Oregon Expands Employment Discrimination Laws to Protect Sexual Orientation
April 24, 2007
Last week the Oregon Senate cleared the way for Governor Kulongoski to sign into law the Oregon Equality Act, also known as Senate Bill 2.
The Oregon Equality Act expands the Oregon statute on employment discrimination to include "sexual orientation" as a protected status. The new law makes it an unlawful employment practice to refuse to hire, to discharge, or to discriminate in compensation or terms of employment on the basis of sexual orientation. While it remains to be seen how courts will interpret this Act to extend to transsexual or transgendered employees, employers, out of an abundance of caution, should treat these individuals as falling under the Act.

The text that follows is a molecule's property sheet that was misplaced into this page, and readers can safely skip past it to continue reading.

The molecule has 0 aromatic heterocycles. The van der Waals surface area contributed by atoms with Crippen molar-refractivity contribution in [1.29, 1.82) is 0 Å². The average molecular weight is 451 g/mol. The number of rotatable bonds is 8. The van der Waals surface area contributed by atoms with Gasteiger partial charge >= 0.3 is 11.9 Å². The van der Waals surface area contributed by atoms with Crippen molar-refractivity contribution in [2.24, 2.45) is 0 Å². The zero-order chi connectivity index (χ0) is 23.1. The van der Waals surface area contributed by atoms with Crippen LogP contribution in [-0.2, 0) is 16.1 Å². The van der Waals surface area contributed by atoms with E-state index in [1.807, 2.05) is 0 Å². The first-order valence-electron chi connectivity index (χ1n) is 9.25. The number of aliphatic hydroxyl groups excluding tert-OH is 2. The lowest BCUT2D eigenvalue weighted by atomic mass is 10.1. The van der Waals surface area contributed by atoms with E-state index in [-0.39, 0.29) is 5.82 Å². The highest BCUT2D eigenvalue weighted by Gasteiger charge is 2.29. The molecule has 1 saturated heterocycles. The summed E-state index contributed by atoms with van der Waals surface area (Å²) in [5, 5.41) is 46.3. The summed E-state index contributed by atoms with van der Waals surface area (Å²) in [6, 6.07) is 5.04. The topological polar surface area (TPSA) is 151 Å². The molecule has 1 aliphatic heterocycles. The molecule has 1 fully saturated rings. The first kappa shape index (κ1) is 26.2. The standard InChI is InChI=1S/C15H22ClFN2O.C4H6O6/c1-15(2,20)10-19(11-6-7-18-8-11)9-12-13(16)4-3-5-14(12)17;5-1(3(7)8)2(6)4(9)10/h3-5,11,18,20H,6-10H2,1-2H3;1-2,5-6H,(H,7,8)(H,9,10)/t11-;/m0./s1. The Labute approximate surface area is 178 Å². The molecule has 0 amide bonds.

The Act contains an exception permitting religious institutions to take employment actions based on a bona fide religious belief concerning sexual orientation under certain circumscribed situations. It also permits employers to enforce a dress code policy so long as the employer provides, on a case-by-case basis, for reasonable accommodation of an individual based on the health and safety needs of that individual. This likely means that employers are not required to permit cross-dressing or transvestitism.
Employers should immediately review and revise policies and procedures on discrimination, as necessary, now that Oregon's law on employment discrimination has been expanded. Furthermore, employers should add training against discrimination based on sexual orientation to their personnel training programs.